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Debt Relief Scams

Be skeptical about broad claims to wipe out your debt. Debt negotiation can be risky, and it can have a serious, long-term effect on your ability to get credit.

The Bait
The ads are commonplace; they tout a way to consolidate your bills into one monthly payment without borrowing further. Or they offer to stop credit harassment, foreclosures, repossessions, tax levies and garnishments, or to wipe out your debts.

The Catch
These offers often require you to declare bankruptcy, but they rarely say so. While bankruptcy is one way to deal with serious financial problems, it's generally considered the option of last resort. The reason: it has a long-term negative impact on your creditworthiness. A bankruptcy can stay on your credit report for up to 10 years, and can hurt your ability to get credit, a job, insurance, or even a place to live. In addition, there are hurdles that you must clear before filing for bankruptcy, and it’s likely that you’ll be responsible for attorneys' fees. Get more information about debt relief and bankruptcy from the Federal Trade Commission.

What You Can Do
If you’re having trouble paying your bills:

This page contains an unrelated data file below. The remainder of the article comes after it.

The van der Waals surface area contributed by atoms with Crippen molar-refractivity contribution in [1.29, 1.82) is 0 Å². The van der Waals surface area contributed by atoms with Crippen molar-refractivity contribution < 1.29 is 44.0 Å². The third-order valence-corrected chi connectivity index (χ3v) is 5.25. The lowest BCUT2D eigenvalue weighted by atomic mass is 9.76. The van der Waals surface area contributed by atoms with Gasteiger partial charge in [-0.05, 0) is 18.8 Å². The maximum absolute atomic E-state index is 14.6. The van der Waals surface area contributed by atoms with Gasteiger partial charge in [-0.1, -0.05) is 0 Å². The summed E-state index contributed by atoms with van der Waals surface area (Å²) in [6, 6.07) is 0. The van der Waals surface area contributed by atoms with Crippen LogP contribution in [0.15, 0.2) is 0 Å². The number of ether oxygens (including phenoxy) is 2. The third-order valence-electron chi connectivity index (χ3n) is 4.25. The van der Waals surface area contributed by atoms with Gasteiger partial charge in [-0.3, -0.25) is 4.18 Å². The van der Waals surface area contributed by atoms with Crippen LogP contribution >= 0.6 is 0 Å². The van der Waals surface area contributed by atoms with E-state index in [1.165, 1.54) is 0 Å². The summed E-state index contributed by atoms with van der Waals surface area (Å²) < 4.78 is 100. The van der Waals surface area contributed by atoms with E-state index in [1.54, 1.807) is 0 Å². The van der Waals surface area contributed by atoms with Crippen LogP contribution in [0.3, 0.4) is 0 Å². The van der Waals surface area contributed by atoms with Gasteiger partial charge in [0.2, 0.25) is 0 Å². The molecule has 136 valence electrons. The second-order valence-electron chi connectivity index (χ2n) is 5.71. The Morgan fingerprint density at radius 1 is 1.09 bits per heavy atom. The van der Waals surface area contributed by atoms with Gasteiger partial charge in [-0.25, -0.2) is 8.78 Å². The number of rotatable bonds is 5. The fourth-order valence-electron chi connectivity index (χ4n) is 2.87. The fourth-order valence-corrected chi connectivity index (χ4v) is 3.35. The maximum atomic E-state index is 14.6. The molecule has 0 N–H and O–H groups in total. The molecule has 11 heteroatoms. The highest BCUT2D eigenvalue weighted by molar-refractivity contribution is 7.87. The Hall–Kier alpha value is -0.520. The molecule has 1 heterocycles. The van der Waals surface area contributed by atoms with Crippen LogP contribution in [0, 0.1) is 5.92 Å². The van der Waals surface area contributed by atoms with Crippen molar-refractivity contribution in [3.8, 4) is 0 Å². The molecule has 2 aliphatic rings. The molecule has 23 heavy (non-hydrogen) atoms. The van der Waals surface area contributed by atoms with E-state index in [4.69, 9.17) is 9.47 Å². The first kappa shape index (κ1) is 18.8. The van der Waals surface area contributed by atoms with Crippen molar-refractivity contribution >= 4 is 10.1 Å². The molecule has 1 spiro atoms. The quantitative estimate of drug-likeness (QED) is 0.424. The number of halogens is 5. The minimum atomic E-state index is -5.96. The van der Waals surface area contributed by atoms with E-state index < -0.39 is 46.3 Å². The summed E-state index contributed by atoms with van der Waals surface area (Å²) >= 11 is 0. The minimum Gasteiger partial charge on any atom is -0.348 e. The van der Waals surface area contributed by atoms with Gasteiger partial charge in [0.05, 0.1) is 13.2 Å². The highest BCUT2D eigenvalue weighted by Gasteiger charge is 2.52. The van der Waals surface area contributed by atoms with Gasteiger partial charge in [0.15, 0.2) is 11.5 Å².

1. Talk with your creditors. They may be willing to work out a modified payment plan.
  2. Contact a credit counseling service. These organizations work with you and your creditors to develop debt repayment plans. These plans require you to deposit money each month with the counseling service. The service then pays your creditors. Some nonprofit organizations do this for no charge; others charge a nominal fee for their service.
  3. Carefully consider all your options before you borrow more money. While a second mortgage or home equity line of credit may allow you to consolidate your debt, they also require your home as collateral.

Report Online Scams
If you believe you’ve responded to an online scam, file a complaint with: 

The Federal Trade Commission
The FBI’s Internet Crime Complaint Center
Your State Attorney General